Of course, southeastern Europe is not a monolith and will not be treated as such. Countries in the region are at very different points in their economic and political transitions. Indeed, we faced a rare problem in launching the Stability Pact. Some countries protested their designation as a part of southeastern Europe. In a turnabout that rarely happens, some countries in the region balked at joining the Stability Pact until we assured them that they could be donors and that they did not have to receive assistance!
Likewise, joining NATO or the EU does not mean leaving your neighbors behind. Indeed, NATO members Turkey, Hungary, and Greece are part of the southeastern Europe effort and play an active role in meetings among leaders in the region.
In addition to not doing this alone, the United States also is not doing this without historic precedent. We are still indebted to the foresight of our leaders in creating a new paradigm after World War II. Today, no new dream needs to be conceived. We are simply doing better what has worked so well in the past.
In February, I traveled to many of the countries in southeastern Europe. I was struck both by the amount of work that needs to be done in some places as well as by the determination of the people in the region to succeed and the advanced political and economic circumstances in many countries.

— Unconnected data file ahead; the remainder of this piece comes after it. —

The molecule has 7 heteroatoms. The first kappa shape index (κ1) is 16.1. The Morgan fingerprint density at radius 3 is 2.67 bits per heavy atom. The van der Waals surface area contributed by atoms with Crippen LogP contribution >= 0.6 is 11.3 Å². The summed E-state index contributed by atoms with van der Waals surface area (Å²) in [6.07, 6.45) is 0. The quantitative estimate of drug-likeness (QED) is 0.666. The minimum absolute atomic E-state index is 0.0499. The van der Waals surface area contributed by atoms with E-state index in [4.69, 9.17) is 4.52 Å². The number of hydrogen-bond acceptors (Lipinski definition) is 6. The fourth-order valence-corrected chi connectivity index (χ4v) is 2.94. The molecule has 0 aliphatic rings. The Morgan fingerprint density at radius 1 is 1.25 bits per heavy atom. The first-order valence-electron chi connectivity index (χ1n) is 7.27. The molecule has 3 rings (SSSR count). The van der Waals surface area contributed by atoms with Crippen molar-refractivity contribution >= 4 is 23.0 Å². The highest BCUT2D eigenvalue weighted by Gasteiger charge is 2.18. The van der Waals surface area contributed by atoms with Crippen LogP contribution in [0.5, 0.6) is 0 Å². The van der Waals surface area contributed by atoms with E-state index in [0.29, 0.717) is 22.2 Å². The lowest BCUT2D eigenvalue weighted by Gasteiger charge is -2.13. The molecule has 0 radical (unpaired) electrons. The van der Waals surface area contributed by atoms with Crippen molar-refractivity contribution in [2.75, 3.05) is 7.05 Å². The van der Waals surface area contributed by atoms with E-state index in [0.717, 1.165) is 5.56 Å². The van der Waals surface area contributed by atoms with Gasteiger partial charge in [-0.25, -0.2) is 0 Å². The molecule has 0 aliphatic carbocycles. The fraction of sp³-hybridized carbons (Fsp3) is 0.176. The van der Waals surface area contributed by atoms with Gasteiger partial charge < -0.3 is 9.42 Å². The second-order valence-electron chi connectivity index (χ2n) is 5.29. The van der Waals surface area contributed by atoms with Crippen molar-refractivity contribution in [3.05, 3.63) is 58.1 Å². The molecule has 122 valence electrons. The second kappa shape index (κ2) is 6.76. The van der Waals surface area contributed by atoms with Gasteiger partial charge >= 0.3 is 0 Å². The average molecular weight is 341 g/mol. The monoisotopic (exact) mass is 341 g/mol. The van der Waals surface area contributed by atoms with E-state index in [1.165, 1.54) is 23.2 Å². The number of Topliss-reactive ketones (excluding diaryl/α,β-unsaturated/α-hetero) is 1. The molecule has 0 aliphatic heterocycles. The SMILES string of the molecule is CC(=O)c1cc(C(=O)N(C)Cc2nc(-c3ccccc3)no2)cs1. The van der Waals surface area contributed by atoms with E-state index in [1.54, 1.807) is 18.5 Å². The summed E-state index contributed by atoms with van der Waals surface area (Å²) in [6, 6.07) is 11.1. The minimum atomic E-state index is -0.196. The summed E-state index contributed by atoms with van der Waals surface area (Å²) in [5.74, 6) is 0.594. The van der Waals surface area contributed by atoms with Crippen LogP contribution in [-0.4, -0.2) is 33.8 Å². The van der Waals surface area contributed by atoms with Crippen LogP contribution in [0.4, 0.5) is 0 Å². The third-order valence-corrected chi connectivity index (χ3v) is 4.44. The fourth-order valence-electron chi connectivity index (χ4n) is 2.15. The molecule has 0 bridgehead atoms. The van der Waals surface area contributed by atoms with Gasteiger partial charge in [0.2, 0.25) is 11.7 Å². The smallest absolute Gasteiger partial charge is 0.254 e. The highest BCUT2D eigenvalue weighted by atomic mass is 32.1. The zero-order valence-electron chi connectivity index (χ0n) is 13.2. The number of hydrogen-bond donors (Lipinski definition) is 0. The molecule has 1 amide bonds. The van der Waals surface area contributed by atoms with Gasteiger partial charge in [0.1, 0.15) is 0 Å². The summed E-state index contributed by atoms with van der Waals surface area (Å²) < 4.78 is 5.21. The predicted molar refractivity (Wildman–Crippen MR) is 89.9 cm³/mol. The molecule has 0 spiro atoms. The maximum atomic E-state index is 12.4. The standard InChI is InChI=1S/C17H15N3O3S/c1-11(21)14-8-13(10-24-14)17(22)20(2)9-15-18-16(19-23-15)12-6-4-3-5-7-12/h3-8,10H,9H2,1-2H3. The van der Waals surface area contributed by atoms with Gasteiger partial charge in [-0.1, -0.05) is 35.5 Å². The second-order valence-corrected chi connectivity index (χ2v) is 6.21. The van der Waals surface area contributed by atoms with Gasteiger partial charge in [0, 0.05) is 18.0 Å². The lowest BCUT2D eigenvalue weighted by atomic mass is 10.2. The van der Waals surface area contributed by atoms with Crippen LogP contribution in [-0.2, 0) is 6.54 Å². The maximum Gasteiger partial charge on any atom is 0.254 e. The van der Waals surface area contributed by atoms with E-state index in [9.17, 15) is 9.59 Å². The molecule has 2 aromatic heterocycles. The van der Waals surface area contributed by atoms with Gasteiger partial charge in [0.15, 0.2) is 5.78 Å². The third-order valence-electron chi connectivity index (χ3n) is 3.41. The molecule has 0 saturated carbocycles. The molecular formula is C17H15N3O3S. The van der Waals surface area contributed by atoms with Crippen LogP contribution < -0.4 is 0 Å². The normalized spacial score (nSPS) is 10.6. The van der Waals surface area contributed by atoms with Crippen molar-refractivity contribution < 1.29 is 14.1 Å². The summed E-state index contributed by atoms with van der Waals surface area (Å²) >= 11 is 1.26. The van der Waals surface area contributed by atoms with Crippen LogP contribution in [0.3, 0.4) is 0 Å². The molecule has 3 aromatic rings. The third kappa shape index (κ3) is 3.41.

At such a moment, how we view history is important. Do we look at the problems that remain in southeastern Europe and wring our hands, or do we roll up our sleeves remembering that western Europe was worse off after World War II than southeastern Europe is now and carry on with the job?
Do we believe that ethnic hatreds can never be overcome, or do we remember that reconciliation has occurred in western Europe, in South Africa, in El Salvador, and elsewhere?
Many are deeply concerned as they should be about ethnic hatreds in the Balkans. I do not believe these are intractable. In fact, the reprehensible truth is that in Kosovo and Bosnia fomenting hatred was a political strategy that succeeded in turning neighbor against neighbor.
We are confronting this problem and the related problem of nationalism in several ways. Conflict is forestalled through military means, peacekeeping, and confidence-building measures.
The civilian aspect of our policy is designed to strengthen democracy, reform economies, and foster regional cooperation. We believe that such steps can diminish lingering desires for separatism or conquest.